Former Secretary of State Madeleine Albright's Collection of Pins Exhibited for First Time at Museum of Arts and Design

"Read My Pins" Explores Jewelry as a Diplomatic, Political and Social Tool

New York, NY (April 1, 2009)

The first major museum exhibition of jewelry from the personal collection of Madeleine Albright will premiere at the Museum of Arts and Design on September 30 and will remain on view through January 31, 2010. features more than 200 pins, many of which Secretary Albright wore to communicate a message during her diplomatic tenure. The exhibition examines the collection for its historic significance as well as the expressive power of jewelry and its ability to communicate through a style and language of its own. The exhibition will be presented in the Museum’s Tiffany & Co. Gallery, dedicated to the study and presentation of contemporary jewelry from around the world.

In 1997, Albright was named the first female Secretary of State and became, at that time, the highest ranking woman in the history of the U.S. government. While serving under President Bill Clinton, first as U.S ambassador to the United Nations, and then as Secretary of State, Albright becameknown for wearing brooches that purposefully conveyed her views about the situation at hand. “I found that jewelry had become part of my personal diplomatic arsenal,”Secretary Albright has said. “While President George H.W. Bush had been known for saying ‘Read my lips,’ I began urging colleagues and reporters to ‘Read my pins."

The collection that Secretary Albright cultivated is distinctive and democratic—sometimes demure and understated, sometimes outlandish and outspoken—spanning more than a century of jewelry design and including fascinating pieces from across the globe. The works on view are chosen for their symbolic value, and while some are fine antiques, many are costume jewelry. Read My Pins will explore the stories behind these works and their historical and artistic significance, and will be accompanied by a book, Read My Pins: Stories from a Diplomat’s Jewel Box, published by HarperCollins.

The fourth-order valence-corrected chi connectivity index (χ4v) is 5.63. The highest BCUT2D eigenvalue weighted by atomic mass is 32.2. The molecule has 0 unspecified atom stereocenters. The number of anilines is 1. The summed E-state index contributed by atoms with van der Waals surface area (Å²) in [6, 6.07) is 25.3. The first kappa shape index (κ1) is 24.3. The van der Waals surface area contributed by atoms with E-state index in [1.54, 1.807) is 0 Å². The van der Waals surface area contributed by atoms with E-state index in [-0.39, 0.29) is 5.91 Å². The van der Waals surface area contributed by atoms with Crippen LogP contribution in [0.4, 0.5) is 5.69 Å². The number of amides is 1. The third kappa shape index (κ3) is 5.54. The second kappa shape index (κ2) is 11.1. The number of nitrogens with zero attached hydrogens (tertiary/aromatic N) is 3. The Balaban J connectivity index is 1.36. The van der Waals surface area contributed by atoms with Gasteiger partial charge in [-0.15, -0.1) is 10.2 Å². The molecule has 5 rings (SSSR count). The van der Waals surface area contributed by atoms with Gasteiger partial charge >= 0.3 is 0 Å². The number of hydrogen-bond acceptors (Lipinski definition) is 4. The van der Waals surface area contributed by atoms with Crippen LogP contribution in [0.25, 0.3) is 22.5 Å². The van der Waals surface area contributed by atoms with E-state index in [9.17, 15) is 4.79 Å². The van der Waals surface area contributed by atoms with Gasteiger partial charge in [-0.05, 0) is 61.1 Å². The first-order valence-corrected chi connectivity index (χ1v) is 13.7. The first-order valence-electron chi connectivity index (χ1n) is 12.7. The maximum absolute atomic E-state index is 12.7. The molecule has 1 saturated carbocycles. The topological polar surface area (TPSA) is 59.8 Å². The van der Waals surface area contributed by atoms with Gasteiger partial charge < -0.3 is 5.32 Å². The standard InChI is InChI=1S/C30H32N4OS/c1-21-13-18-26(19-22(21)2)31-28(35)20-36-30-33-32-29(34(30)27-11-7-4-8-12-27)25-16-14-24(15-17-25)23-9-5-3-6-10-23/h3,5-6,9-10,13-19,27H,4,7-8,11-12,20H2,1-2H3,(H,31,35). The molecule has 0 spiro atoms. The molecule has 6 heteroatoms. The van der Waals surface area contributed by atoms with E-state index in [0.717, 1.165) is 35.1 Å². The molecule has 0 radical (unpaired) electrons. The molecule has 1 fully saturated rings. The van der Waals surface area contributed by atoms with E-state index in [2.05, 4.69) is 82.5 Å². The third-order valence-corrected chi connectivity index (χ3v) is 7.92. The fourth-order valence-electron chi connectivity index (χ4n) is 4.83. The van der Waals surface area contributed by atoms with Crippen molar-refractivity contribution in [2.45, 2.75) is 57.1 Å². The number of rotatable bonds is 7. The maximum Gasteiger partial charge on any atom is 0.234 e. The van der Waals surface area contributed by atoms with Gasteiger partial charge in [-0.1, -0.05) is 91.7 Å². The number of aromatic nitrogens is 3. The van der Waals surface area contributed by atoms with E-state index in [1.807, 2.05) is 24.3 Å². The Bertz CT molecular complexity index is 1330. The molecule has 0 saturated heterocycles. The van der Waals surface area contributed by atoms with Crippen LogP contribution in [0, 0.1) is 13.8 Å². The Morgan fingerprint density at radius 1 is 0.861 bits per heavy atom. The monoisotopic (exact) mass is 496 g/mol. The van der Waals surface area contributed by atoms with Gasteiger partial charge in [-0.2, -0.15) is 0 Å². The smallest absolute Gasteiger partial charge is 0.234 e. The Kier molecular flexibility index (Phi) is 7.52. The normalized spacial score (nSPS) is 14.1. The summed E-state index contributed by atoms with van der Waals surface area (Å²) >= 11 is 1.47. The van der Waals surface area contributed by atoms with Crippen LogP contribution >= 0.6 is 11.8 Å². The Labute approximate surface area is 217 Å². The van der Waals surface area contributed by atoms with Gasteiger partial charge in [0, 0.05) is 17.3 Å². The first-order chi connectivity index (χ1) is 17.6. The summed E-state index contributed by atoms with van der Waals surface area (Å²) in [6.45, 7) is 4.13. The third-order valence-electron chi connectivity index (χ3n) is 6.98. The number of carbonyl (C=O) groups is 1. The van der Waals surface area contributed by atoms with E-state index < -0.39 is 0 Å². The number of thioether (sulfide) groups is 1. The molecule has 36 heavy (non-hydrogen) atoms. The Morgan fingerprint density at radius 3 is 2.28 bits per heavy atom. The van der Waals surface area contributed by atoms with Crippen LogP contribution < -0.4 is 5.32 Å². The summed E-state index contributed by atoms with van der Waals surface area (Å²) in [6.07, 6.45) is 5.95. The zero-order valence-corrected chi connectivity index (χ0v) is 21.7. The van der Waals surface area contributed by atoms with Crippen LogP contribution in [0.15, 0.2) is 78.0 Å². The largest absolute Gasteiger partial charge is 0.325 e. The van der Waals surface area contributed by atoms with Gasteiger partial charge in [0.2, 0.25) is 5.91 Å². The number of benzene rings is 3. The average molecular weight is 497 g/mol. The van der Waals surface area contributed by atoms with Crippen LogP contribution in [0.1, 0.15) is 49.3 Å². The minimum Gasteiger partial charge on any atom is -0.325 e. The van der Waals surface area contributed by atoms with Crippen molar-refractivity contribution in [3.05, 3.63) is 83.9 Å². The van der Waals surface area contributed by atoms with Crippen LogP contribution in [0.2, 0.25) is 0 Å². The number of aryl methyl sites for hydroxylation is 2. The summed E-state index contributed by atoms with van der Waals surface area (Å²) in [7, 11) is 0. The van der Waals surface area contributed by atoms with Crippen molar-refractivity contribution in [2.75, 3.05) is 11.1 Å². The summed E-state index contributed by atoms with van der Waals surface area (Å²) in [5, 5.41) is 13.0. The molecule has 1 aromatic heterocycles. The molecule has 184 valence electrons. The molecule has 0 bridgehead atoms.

“Secretary Albright’s approach to collecting focuses on the communicative value of jewelry, which often transcends its material worth,” said Holly Hotchner, the Museum’s Nanette L. Laitman Director. “The pins in this exhibition have all been used as non‐traditional tools for political negotiation and personal expression. MAD is always looking for the back‐story of art, exploring the many layers of context in which objects develop meaning. We are delighted to organize this first‐time exhibition of her collection ten years after we presented Brooching It Diplomatically, a show of new pins created by contemporary artists.  Two of those commissions are now in her personal collection, and will be exhibited in this show beside her other pins from across the world.”

Over the years, Secretary Albright’s pins became a part of her public persona, and they chart the course of an extraordinary journey, carving out a visual path through international and cultural diplomacy. A highlight of the exhibition will be the brooch that began Secretary Albright’s unusual use of pins as a tool in her diplomatic arsenal. After Saddam Hussein’s press referred to her as a serpent, Secretary Albright wore a golden snake brooch pinned to her suit for her next meeting on Iraq. Read My Pins will feature the famous snake brooch among many other pins with similar stories—some associated with important world events, others gifts from international leaders or valued friends.

The exhibition will also showcase a group of Americana, which is at the center of the Madeleine Albright collection. One of her most original pieces is a pin made for her specifically on the occasion of Brooching It Diplomatically. The silver brooch shows the head of Lady Liberty with two watch faces for eyes, one of which is upside down—allowing both her and her visitor to see when it is time for an appointment to end. As demonstrated in this clever work, Read My Pins explores Albright’s ongoing impact on the field of jewelry design and collecting.